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The lost country

IN THIS nice postcard from 1920s, we can see the village of Vyšný Slavkov surrounded by the Levočské vrchy hills. The image is a good illustration of how Slovakia – and not only the one around Vyšný Slavkov – likely have looked completely differently than it does today.

Vyšný Slavkov, 1920s(Source: Courtesy of Branislav Chovan)

 

For example at the site called Sihoť, between this village and the municipality of Poľanovce, a pilgrimage Church of the Transfiguration stood since the end of the 16th century. Remains were uncovered by archaeologists during research last year. 

Experts were surprised by one wooden column in the otherwise brick-and-stone church. This is a rarity in the modern-era of mortar sacral buildings. Ruins of the church stood as late as mid 20th century, when they were broken down and used to construct local agricultural cooperative.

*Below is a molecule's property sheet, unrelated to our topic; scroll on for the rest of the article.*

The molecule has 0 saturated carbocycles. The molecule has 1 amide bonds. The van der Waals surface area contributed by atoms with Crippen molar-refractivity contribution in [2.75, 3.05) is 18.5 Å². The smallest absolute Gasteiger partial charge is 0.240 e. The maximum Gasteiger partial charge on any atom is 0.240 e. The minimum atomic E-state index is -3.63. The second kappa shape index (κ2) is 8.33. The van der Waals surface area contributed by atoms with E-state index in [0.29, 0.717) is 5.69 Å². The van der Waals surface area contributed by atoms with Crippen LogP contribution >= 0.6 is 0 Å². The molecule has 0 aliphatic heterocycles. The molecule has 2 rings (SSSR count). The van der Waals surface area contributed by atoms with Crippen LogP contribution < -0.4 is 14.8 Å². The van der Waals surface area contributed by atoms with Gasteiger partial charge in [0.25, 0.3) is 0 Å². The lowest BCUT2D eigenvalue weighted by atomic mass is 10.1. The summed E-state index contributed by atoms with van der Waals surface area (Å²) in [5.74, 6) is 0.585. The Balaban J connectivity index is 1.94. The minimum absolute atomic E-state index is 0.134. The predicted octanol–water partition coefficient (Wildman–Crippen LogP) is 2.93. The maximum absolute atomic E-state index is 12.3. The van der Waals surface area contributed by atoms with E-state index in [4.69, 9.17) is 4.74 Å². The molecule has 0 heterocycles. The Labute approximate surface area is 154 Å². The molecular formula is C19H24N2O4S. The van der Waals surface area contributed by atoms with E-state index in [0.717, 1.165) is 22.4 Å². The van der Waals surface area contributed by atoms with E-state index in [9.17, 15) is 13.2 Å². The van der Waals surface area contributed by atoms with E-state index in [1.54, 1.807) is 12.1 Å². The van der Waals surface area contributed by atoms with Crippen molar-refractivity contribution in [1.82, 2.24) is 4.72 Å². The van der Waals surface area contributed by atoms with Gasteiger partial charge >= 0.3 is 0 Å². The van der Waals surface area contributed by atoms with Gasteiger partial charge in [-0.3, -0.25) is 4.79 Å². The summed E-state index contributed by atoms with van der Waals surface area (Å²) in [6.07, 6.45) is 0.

Apart from the church, another village – Leletkov – of which there is no trace now, used to be set in the Slavkov area. And last but not least, military surveyings from 1769 and 1821 show that there were also two ancient fortified settlements to the southeast of the village.

If someone could see a birds-eye view of Slavkov from 1,000 years, we would be rather surprised how it would differ from today’s. We would see Romanesque churches which collapsed some time in the Middle Ages, innumerable predecessor castles – fortified settlements whose presence is reflected only by obscure land protrusions here and there now — as well as perished villages that later either merged with other settlements or vanished without any trace.   

By Branislav Chovan

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Topic: History talks


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